Wednesday, December 9, 2009

The Courage to Stand

During 1775-76, the American colonies suffered a string of defeats, including the unsuccessful invasion of Canada, the battles of Brooklyn, Manhattan and White Plains, and Washington's retreat into New Jersey. The grand army assembled by Washington to meet the British in Brooklyn almost disappeared. It declined from over 20,000 in September 1776 to less than 4,000 by December, when the dramatic battles of Trenton and Princeton were fought. . . . These losses were by and large the result of discouragement—the impact of successive defeats with concurrent disillusionment and a growing rate of desertion—and the departure of soldiers, and indeed whole units, who returned home at the end of their short-term enlistments. . . .

As shown by the Battle of Brooklyn, the Revolution, if successful, would be won as a war of the thirteen colonies united as a nation, with an army representing the whole, not parts of it, or factions, each with its own contribution to make but also with its own local agenda....With the Battle of Brooklyn, the Congress was forced to reassess its thoughts about a national, standing army.

—James Dingeman in the Introduction to The Battle of Brooklyn, 1776, by John J. Gallagher

On my desk beside my computer stands a small, framed quotation that says, “Joan, trust me. I have everything under control. Jesus.” I look at it often as I work on my projects.

It occurs to me that we so often either forget, or doubt, that God really does have everything under control. Every day’s news includes accounts of more casualties in Iraq and Afghanistan, the build up of nuclear weapons in Iran and North Korea, the continuing genocide in the Sudan and other places, famine, natural disasters, appalling crimes, and on and on that tempt us to wonder whether God even cares or if he ultimately possesses the power to put an end to these evils.

Surely Washington must have wrestled with the same issues as he watched his army slip away in the days and months following the debacle at Brooklyn Heights. Where is God when we need him the most? Why doesn’t he intervene to set things right when everything has gone so wrong? Why does the good always seem to be under such implacable attack—and losing? Is God in control, after all? Or is God only the name we give to some indifferent cosmic force out there in the universe?

Over the years I've grappled with all these questions—and more. And the conclusion I've come to may seem like a cop-out to some people, but in the end it's the only conclusion that makes any sense.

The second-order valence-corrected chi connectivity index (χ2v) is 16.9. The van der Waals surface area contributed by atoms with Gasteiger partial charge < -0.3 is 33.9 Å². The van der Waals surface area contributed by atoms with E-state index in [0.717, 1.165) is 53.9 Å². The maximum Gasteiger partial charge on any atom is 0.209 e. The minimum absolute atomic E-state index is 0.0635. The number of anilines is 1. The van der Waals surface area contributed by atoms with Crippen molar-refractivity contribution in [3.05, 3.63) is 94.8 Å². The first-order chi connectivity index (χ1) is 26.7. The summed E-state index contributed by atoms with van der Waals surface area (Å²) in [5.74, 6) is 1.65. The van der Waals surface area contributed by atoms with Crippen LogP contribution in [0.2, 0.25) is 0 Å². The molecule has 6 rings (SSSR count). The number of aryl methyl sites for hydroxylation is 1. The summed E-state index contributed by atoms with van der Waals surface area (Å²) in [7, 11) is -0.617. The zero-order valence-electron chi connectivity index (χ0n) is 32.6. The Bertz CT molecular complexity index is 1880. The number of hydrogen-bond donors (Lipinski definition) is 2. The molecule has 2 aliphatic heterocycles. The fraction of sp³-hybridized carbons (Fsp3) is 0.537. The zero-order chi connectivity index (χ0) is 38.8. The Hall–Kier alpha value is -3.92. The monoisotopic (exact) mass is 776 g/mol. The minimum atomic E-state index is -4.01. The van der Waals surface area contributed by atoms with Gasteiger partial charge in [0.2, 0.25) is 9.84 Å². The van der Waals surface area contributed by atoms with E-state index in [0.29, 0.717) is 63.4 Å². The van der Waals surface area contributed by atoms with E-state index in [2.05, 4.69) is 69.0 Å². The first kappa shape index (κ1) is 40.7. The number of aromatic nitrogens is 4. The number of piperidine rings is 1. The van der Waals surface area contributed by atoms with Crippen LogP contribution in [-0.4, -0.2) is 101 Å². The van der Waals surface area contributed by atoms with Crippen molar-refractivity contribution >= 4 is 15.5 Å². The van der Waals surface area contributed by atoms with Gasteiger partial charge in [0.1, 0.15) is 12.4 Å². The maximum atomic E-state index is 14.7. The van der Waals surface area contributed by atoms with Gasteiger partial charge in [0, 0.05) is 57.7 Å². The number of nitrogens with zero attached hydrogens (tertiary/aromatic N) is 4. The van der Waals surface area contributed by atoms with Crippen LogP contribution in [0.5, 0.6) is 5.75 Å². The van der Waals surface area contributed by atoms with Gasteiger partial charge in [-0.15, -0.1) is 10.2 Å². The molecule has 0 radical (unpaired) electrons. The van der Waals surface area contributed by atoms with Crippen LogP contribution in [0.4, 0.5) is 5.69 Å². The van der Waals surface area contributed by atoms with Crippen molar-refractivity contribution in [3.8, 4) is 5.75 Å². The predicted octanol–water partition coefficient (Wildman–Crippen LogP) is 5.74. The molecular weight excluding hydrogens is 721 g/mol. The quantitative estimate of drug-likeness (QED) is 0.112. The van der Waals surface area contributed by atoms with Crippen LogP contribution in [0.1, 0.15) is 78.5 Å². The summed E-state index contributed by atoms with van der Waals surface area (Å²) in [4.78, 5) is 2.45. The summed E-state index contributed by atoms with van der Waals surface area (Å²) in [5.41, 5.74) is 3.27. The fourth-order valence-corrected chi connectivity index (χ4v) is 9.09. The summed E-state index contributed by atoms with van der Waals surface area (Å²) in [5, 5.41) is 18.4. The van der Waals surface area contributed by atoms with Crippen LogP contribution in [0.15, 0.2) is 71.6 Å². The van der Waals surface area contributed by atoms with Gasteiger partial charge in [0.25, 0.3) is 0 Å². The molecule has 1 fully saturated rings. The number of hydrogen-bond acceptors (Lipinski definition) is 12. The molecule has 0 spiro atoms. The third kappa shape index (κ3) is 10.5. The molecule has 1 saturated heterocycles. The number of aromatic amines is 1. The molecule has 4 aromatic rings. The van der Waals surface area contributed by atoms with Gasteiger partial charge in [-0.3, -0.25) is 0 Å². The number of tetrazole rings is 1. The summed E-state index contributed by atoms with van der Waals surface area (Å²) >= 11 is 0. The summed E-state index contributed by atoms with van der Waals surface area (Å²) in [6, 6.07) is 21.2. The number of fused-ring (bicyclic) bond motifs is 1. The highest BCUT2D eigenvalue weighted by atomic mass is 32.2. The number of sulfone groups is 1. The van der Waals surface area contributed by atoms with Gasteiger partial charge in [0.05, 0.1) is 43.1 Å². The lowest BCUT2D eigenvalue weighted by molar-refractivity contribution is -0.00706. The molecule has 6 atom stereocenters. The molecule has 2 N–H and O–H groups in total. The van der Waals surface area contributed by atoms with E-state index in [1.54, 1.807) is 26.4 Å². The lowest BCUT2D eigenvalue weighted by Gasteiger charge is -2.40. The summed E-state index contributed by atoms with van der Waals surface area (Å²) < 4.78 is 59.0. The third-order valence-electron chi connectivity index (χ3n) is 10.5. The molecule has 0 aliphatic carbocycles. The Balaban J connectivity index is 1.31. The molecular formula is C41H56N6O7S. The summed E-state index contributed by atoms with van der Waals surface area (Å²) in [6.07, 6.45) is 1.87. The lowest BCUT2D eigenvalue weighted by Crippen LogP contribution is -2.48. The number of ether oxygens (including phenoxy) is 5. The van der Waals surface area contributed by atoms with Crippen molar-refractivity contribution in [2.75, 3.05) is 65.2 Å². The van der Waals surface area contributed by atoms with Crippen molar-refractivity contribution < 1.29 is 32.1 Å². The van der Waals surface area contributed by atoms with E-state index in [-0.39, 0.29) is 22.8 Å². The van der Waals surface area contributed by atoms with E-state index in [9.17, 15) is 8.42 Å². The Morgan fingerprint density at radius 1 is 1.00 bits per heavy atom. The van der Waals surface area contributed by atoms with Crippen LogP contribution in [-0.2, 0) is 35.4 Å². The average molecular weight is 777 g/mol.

I once read the statement that God is his own arbiter. Because we are not God, because our minds can never comprehend the vastness of the universe God created, much less the mind of the One who created it, we are not capable of seeing the fullness of God's purpose and will at work in our world. God reveals to us what little we can understand and then requires us to trust him for the rest. Sure, we can shake our fists at God or refuse to believe in him, but what does that accomplish when he is the one who sets the parameters of our existence? The unalterable truth is that God will judge us, we will not judge God. God is what he is whether we like it or agree with it. Our opinions and preferences, where they are not in line with Truth, are simply irrelevant. In this life it is not our responsibility to decide what Truth is, but to discover Truth and live by its light.

At Christmastime in 1776, Washington stared the stark reality of his army's situation in the face and made the only decision he could make short of giving up the conflict and facing execution for treason. He went on the attack with an achingly small force of ragged, half-naked, ill equipped, and exhausted men. They attacked through a raging nor'easter, driving though a blizzard of howling wind, ice, and snow that no human should be able to survive to fight a well-equipped and formidably trained enemy that decisively outnumbered them. Several men froze to death waiting for the boats that would ferry them across the Delaware. But Washington refused to turn back, and his steadfast determination inspired the men he led to feats none of them thought possible. And they won.

Indeed, the Revolution would be won as a war of the thirteen colonies united as a nation, not by factions pursuing their own individual agendas. The patriots of that day trusted their fate to God and refused to give up the liberties the Almighty had given them. They unflinchingly made the sacrifices that were necessary to see the war through and secure the blessings of liberty for the generations that followed. Are we prepared to make those same sacrifices today? Will we set aside the narrow regionalism and political agendas that sap our strength, blind our vision, and bog us down? Will we choose to earnestly seek God's will instead of our own individual, and temporary, advantage?

Only time will reveal the answer to those questions. I pray that our nation will take courage, earnestly implore God’s help, follow the path of righteousness wherever God may lead us, and leave the results to the One who alone rules the future.

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